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New York Times

April 17, 2008

Still Awaiting an Accounting

It is encouraging that Pope Benedict XVI arrived in the United States speaking about his anguish over the actions of pedophile priests who for decades preyed on thousands of children even as bishops and cardinals denied the abuse. “We are deeply ashamed,” said the pope who has been on a painful learning curve since he first sought to minimize the emerging scandal as a cardinal six years ago.

He has been studying case histories of some of the estimated 10,000 abused youngsters — “our Friday penance,” he called his weekly tutorial. This leaves the pope in an even stronger position to demand more from diocesan authorities who continue to deny their own complicity in covering up the abuse.

Four years ago, the National Review Board of laity, established by the American church to investigate the scandal, declared that “there must be consequences” for the bishops, not just for the more than 700 pedophile priests hurriedly dismissed after the scandal broke in the secular press. Some board members called for dismissal for prelates who instead of protecting children protected the abusers, denying the crimes and moving the abusers on to another parish. There has been no diocesan resolve to lay bare the hierarchy’s guilt.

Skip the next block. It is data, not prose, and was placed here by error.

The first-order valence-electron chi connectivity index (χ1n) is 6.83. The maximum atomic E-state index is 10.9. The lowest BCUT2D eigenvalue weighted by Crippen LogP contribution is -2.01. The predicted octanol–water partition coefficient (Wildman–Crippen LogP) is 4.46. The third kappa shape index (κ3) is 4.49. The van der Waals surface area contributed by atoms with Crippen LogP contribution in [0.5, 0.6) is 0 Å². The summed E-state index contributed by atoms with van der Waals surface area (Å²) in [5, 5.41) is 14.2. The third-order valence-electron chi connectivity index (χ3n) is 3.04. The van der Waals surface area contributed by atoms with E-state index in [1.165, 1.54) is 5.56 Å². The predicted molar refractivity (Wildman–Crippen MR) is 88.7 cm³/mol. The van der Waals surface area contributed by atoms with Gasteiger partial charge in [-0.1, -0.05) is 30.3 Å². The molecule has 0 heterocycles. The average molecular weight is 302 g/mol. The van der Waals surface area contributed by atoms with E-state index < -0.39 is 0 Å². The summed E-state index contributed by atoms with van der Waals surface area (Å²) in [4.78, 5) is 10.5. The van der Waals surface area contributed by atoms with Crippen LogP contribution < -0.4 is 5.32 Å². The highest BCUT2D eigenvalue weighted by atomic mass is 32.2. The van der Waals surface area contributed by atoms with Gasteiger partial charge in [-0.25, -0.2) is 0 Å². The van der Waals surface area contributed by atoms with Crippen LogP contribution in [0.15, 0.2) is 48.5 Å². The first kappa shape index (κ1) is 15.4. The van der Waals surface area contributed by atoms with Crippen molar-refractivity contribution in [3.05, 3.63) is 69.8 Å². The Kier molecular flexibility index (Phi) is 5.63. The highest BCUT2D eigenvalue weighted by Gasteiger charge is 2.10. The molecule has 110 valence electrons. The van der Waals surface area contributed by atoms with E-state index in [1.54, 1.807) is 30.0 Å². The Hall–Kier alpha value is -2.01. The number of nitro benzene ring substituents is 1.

The review board also found the Vatican’s response ineffective, which underlines Benedict’s opportunity to confront his bishops. There is a lot on the papal agenda, from immigration to world poverty. But the American church remains deeply wounded. By the church’s accounting, more than 4,000 priests, or 4 percent, across two generations, were reported to have committed abuse. Five dioceses have gone bankrupt as payouts to victims total $2.4 billion and counting.

Progress has been made with such obvious reforms as zero tolerance of abusers. But the church faithful still await an accounting of the long years of cover-up and the “stunning failures of the overwhemingly majority of U.S. bishops,” in the words of The National Catholic Reporter.